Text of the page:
Sabotage feared in canal rupture as villages flooded

9 villages near Ubauro are floating in four-foot-deep water as the RD-64 Canal developed a breach early on Monday.



Nine villages near Ubauro are floating in four-foot-deep water as the RD-64 Canal developed a breach early Monday believed to have been deliberately caused in a tribal feud.

The Ghotki Feeder developed a 100-feet-wide breach but before residents could repair it, nine villages - Anwar Khosh, Afzal Khosh, Islam Din Solangi, Fatehpur, Gullu Solangi, Dino Solangi, Wali Mohammad, Nenhro and Ali Nawaz - were submerged.

According to residents, they rushed after the embankment collapsed at 4 am. They struggled for over seven hours and then managed to stem the water flow. A resident complained that even though they called the irrigation department as soon as water started overflowing, the authorities did not come until after 9 am. He claimed that they suffered huge material and financial losses.

“More than 10 villages have submerged and all our crops have washed away,” a resident Imam Buksh Khosh told The Express Tribune, as he named all the villages of his tribe and a few inhabited by the Solangis, their rival tribe in District Ghotki.

Kosh estimated that the damaged area spans between 300 and 400 acres, affecting more than 500 people. “Our cotton, rice and other crops have been damaged completely,” he said, insisting that even the media cannot estimate the losses.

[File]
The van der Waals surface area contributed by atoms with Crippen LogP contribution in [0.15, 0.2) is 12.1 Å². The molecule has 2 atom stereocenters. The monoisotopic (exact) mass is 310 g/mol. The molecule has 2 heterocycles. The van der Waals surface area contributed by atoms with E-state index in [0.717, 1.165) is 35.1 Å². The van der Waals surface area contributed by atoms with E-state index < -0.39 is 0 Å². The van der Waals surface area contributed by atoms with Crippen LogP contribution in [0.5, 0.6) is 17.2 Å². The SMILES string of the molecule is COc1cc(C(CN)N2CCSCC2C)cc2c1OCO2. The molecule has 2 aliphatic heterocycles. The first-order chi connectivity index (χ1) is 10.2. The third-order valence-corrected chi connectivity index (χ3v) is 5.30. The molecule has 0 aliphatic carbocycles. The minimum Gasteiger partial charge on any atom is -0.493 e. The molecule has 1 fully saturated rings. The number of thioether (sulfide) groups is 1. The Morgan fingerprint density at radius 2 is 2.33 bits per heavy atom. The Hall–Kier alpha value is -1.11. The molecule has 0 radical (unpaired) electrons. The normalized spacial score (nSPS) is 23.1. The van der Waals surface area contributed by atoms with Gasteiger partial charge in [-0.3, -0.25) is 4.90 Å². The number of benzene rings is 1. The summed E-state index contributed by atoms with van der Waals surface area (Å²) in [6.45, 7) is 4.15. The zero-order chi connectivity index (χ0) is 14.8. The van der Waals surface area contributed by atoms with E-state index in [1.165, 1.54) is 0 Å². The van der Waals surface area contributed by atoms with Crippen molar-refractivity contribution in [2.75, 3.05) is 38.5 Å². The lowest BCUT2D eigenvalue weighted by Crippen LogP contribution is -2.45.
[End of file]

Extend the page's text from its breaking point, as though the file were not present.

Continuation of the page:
SDO Irrigation Muhammad Moosa told The Express Tribune that the possibility of a tribal conspiracy cannot be ruled out as the Koshs and Solangis have been fighting for several years. The clashes worsened when the leader of the Solangi tribe was killed recently. Since then, as many as 85 people have lost their lives.

Moosa denied that there were any lasting damages, insisting that only ‘one, two, or maybe 20 houses’ were flooded. “We have everything under control now,” he said, adding that flooding took place in sparsely populated areas.

He explained that the canal, lined with mud, developed a breach at 1 am and the department officials reached the site within an hour. “What the irrigation department did is that we went to the regulator, or what we call the ‘water gate’, and decreased the flow,” Moosa said. “When the water became manageable, we fixed the leak.”

Moosa pointed out, however, that the entire time they were fixing the breach, members of both the Khosh and Solangi tribes were engaged in crossfire.

“The firing sessions lasted at least two hours and we were stuck in the middle,” said Moosa, adding that they had to tell the tribal elders several times to stop the firing.

“The tribes were not attacking us directly but we were in the middle when they shot at each other,” Moosa explained, refusing to affix the blame to any one side. “They are fighting among themselves so we don’t know who was potentially involved in creating the breach.”

The irrigation department’s engineer, Irshad Memon, was sure that one of the two tribes cut the canal and said that they are trying to find out who the real culprits were. He denied, however, that the breach was 100 feet wide. “The breach was only 20-foot-wide and we fixed it immediately,” he said.

Imam Buksh Khosh was hesitant to blame the Solangis for the breach, saying that he ‘cannot comment on what they do’. “It will be stupid to blame the Khosh because otherwise our villages would not have been flooded.”

Water levels in the villages remained four-feet deep until late Monday as residents waited for the irrigation department to provide water-pumping motors or hand pumps.

“There is still too much water in our homes and the stock of rations, warm clothes and livestock has been washed away,” Khosh said. The irrigation department has made no promises to get rid of the water, he said miserably.

According to Khosh, the Ghotki Feeder developed a similar breach two years ago but at a different spot. The breach affected the same villages and the irrigation authorities fixed it.

Published in  The Express Tribune, July 6th, 2010.

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